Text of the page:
Photo of girl and boy hugging and smiling

In 1978, Congress passed the Indian Child Welfare Act (ICWA) in an effort to address the soaring rates at which state courts and child welfare agencies were removing Native children from their families, and placing those children in non-Native foster or adoptive homes or residential institutions.  Congress found that many of these removals and placements were due to state officials’ inability or unwillingness to understand tribal cultures and societies.  The impact of the removals and placements was extremely detrimental to the children, their families, and their communities.  Broken families, loss of culture, and forced assimilation led to identity problems, incarceration, addictions, and suicide.

While we’ve seen great improvements in the 36 years since Congress passed ICWA, some states and courts are exploiting loopholes in the law; resulting in countless Native children being moved through the broken child welfare system without any of the protections that ICWA intended.  These problems with the enforcement of the law led the Bureau of Indian Affairs to recently issue updated ICWA guidelines and draft regulations which will strengthen ICWA and better protect Native children.  Various well-financed special interest groups, however, have responded to such reforms by filing numerous lawsuits in the past month.  These groups claim to have the best interests of Native children at heart, but in reality they are the groups that profit the most from the continued placements of Native children in non-Native homes.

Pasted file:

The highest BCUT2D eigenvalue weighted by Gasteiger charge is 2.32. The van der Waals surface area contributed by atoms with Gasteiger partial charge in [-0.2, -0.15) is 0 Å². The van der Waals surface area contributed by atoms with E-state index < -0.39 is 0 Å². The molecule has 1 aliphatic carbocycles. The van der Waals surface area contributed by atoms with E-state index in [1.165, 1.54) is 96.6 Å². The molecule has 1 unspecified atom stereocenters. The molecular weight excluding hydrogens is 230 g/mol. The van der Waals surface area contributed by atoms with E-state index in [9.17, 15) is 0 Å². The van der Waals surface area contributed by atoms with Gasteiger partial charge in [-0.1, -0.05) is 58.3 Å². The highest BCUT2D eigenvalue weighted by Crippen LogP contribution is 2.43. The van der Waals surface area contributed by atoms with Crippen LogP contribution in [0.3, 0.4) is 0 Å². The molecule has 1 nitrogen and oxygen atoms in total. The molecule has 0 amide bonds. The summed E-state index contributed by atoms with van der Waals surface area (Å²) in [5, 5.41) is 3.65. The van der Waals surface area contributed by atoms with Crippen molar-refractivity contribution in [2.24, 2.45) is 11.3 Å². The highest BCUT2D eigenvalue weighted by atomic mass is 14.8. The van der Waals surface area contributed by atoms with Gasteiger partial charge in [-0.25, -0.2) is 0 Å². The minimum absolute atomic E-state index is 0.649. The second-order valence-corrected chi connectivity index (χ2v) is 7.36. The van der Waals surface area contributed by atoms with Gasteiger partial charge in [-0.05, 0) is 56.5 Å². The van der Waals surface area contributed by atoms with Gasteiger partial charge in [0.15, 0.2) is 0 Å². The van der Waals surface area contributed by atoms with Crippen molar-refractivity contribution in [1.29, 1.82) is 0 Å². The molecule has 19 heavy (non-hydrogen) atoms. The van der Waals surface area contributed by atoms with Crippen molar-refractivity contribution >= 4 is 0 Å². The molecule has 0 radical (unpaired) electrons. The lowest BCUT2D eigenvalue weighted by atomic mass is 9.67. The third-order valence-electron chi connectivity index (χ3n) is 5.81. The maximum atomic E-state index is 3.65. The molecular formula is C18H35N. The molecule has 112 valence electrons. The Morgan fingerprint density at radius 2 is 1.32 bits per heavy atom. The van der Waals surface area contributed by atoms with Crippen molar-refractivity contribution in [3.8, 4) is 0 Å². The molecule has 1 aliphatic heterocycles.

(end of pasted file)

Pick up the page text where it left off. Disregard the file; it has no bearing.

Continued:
To be clear, these lawsuits have no merit; they ignore well-established law and employ controversial, divisive language meant more for a sound bite than a courtroom.  Their inflammatory rhetoric is a bare, cynical attempt to divide the families, communities, and organizations that work to improve the lives of Native children.  Their arguments are grounded in the same harmful and outdated narrative that Native people have been fighting for decades—the notion that we, as Native people, are not able to care for our own children or to make decisions for ourselves.

Since our founding 45 years ago, NARF has worked to protect the rights of Native children, families, and communities.  We stand hand in hand with our allies against these recent attacks on ICWA and we will fight these meritless lawsuits.

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